BBB warns of furnace and duct cleaning scams, unethical practices as winter approaches

Click to play video: 'Getting your furnace or ducts serviced? Why you need to do your homework before allowing someone into your home'
Getting your furnace or ducts serviced? Why you need to do your homework before allowing someone into your home
The BBB and some HVAC companies are warning homeowners to do their homework before hiring anyone to service your furnace or air ducts. As Tomasia DaSilva reports, scammers are costing businesses and consumers a lot of money – Oct 29, 2020

The Better Business Bureau has a warning for consumers thinking about getting their furnaces and ducts serviced as winter is fast approaching — do your research thoroughly before you book.

Shawna-Kay Thomas with the BBB Serving Southern Alberta and East Kootenay told Global News scams with furnace and duct servicing is an ongoing problem every year.

Thomas said the complaints revealed issues with billing, collections, warranties and satisfaction with repairs.

Global News also asked Thomas about the growing number of ads popping up on social media sites from companies or individuals offering discounted services.

Many of these posted ads did not provide a company name or any other pertinent information up front.

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“That’s a huge red flag if a company is not willing to give you their name, their license info, a contact number, a contact person before a truck shows up,” she said.

She advised not to click on any ad, give out any personal information or pay for any service until you contact the HVAC company directly.

HVAC companies warn about fly-by-night organizations

Calgary-based Alberta Home Services also issued a warning about fly-by-night companies.

In 2019, Global News helped uncover another company allegedly going to people’s homes and impersonating Alberta Home Services‘ technicians. Customers would then call them to complain.

“We didn’t have any records of them in our system,” Calgary branch manager Sam Elias said.

It now has a warning on its website advising potential consumers of imposters.

“They certainly cause concern because they may not be qualified enough, they’re not certified or insured properly,” Elias added.

Elias said these types of companies also hit the reputation and revenue of legitimate operators hard.

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Alberta Indoor Comfort, which previously operated as Sears, said it too has been questioned about its identity when calling clients for repeat service.

“They stop and go, ‘Oh I don’t know, we’ve been called about eight times this week. Are you really who you say you are?'” owner Carla Berezowski said.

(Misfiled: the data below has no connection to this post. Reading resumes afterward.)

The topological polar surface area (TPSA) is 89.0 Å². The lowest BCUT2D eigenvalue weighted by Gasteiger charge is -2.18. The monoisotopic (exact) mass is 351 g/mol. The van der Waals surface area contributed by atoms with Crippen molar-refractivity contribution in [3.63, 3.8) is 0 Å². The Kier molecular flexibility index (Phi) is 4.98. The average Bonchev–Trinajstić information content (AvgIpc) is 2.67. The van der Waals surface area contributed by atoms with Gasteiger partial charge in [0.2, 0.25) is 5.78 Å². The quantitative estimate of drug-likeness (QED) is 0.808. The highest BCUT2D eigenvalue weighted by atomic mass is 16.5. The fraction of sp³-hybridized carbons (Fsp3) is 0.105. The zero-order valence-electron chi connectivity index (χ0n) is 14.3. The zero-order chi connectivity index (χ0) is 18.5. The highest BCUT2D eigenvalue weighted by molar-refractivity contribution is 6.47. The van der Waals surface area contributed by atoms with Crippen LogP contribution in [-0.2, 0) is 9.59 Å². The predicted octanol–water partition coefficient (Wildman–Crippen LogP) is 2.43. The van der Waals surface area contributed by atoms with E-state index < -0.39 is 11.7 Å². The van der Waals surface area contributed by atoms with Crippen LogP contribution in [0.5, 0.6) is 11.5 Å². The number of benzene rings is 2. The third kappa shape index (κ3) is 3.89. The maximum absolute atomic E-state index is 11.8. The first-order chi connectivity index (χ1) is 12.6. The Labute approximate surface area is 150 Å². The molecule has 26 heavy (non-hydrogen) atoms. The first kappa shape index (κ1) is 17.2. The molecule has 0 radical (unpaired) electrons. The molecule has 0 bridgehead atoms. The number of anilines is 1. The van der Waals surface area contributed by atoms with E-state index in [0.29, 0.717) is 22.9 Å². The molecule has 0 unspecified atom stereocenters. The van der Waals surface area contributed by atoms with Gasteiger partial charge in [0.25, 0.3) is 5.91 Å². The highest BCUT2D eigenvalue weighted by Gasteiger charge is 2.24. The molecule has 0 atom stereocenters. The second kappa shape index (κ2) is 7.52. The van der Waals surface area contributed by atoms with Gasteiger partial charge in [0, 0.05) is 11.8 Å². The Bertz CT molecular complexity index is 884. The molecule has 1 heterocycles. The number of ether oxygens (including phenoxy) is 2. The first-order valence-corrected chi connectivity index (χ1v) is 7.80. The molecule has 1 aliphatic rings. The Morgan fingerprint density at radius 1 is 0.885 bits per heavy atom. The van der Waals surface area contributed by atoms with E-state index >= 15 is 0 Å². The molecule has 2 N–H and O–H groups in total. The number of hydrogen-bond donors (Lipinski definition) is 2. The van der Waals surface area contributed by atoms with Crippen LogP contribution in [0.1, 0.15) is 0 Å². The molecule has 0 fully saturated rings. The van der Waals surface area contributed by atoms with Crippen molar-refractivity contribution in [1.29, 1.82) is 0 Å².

Berezowski doesn’t blame customers for being skeptical, also pointing to the many unlicensed companies and individuals currently in the marketplace.

“You could go find a guy that says, ‘We’ll come in and clean your furnace,'” she said. “And that’s probably what he does — he probably takes a vacuum to the blower and maybe wipes up some of the dust and calls it a day.”

Berezowski said proper maintenance usually will take a couple of hours.

“If you don’t know what you’re doing and you don’t put it back together the way it should be put back together — that could be a problem.”

Another problem Berezowski said some customers have faced have been higher-than-expected bills. The fly-by-night services get into the home promising a discounted service but then they point out everything else that needs to be done.

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“Then they just have incremental fees on top of that.”

Tips to avoid furnace/duct scams and conflicts

Both companies, along with the BBB, have a number of tips for consumers to ensure they’re getting the right service.

  • Research the company’s background and licensing
  • Review warranty coverage
  • Check out company reviews on the internet
  • Find out about WCB coverage, liability insurance, criminal background checks
  • Compare prices and service packages

On that last point, all three add when it comes to pricing “cheaper is not always better”.

“In any industry, people need to take the time and initiative to really vet who they want coming into their private home to provide any services,” Elias said.

The BBB said not all fly-by-night companies are scams, but there are things people should still look out for.

“It’s not necessarily a scam, it could be a company that just set up for the season,” Thomas said, adding “if something should go wrong, close to the end of the season, or midway in the season, you may not be able to locate them again.

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“If they do shoddy work, there’s no way for you to contact them.”

More tips and a list of HVAC companies affiliated and vetted can be found at

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